7 Signs You’re in an Unhealthy Rebound Relationship
7 signs of an unhealthy rebound relationship
Posted January 24, 2016 | Reviewed by Kaja Perina
Romantic relationship dissolution is often not easy, especially after two people walked a journey together. To avoid facing the feelings of loss, grief, and/or rejection, one might be tempted to “rebound”, and jump right into another intimate association.
Researchers Brumbaugh and Fraley define rebound relationship as: “A relationship that is initiated shortly after a romantic breakup—before the feelings about the former relationship have been resolved.”(1) Studies indicate that while some rebound relationships can be successful, others may be detrimental and harmful, both to the rebounding person and the new partner.(2)(3)(4)(5)
Possible negative dynamics and consequences of an unhealthy rebound relationship may include:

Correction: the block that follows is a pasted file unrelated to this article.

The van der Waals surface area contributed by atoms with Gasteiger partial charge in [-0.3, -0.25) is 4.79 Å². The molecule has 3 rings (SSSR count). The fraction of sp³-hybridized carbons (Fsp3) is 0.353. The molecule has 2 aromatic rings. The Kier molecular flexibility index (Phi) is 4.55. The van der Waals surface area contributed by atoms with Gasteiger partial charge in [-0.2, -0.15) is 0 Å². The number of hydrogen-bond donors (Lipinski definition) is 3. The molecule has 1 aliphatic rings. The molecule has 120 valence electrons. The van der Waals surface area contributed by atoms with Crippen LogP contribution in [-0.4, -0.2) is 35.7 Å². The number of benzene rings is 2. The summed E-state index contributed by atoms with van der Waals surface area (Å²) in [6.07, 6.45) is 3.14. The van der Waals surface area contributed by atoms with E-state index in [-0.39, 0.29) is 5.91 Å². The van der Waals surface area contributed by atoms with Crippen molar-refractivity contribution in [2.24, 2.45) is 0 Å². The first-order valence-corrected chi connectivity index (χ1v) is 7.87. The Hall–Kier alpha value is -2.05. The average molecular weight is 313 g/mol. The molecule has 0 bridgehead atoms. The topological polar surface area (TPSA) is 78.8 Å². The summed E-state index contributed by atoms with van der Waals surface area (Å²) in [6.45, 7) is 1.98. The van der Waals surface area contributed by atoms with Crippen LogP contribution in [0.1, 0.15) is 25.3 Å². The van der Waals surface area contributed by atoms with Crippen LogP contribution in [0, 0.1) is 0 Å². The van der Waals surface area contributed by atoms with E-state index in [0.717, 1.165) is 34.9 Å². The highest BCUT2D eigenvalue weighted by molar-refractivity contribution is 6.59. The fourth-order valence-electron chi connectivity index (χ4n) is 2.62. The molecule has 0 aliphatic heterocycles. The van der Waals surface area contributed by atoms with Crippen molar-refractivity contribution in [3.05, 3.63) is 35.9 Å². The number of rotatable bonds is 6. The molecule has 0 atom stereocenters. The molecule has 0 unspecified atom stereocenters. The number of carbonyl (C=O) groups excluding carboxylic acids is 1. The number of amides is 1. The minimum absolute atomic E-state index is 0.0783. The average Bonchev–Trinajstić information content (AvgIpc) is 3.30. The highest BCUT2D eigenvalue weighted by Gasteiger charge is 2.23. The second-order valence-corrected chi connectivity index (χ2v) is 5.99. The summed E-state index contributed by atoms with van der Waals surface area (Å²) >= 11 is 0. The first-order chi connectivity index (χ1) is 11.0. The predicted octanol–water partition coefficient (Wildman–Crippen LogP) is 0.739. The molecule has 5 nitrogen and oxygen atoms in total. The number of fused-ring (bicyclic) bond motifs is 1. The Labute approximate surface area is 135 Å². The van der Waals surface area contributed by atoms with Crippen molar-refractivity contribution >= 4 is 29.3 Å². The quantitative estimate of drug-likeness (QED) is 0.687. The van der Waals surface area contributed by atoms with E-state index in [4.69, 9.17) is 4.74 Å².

- Entering into partnership based on weakness rather than strength.
- Increased emotional dependency or co-dependency.
- Psychological vulnerability to being manipulated.
- Psychological impetus to manipulate.
- Risk of narcissism and sexual narcissism (exploitation).
- Increased fear of rejection, abandonment, and trust.
- Increased pathology of using short-term solutions to hide deeper relational issues.
Below are seven signs you may be in an unhealthy rebound relationship, with references from my books (click on titles): “7 Keys to Long-Term Relationship Success” and “How to Get Over a Breakup – Keys to Healing and Happiness Again”. Although this article is intended for the benefit of both the rebound individual and the new partner, the information below will focus on the experience of the rebounding person. Most unhealthy rebound relationships will possess a few (but probably not all) of the following characteristics:
1. Getting Involved with Someone Who’s Not a Serious Prospect
This is the classic “one night stand”, or “one-week stand”, or “six-month stand” scenario. You’re dating someone new, and despite some positive experiences, you know that, deep down, your partner is “mister/miss right now” rather than “mister/miss right”. While one can make a case that there’s nothing inherently wrong with short-term relationships between adults, to enter into one immediately after a break-up is to increase emotional and physical vulnerability, for the rebounding person and/or the new partner.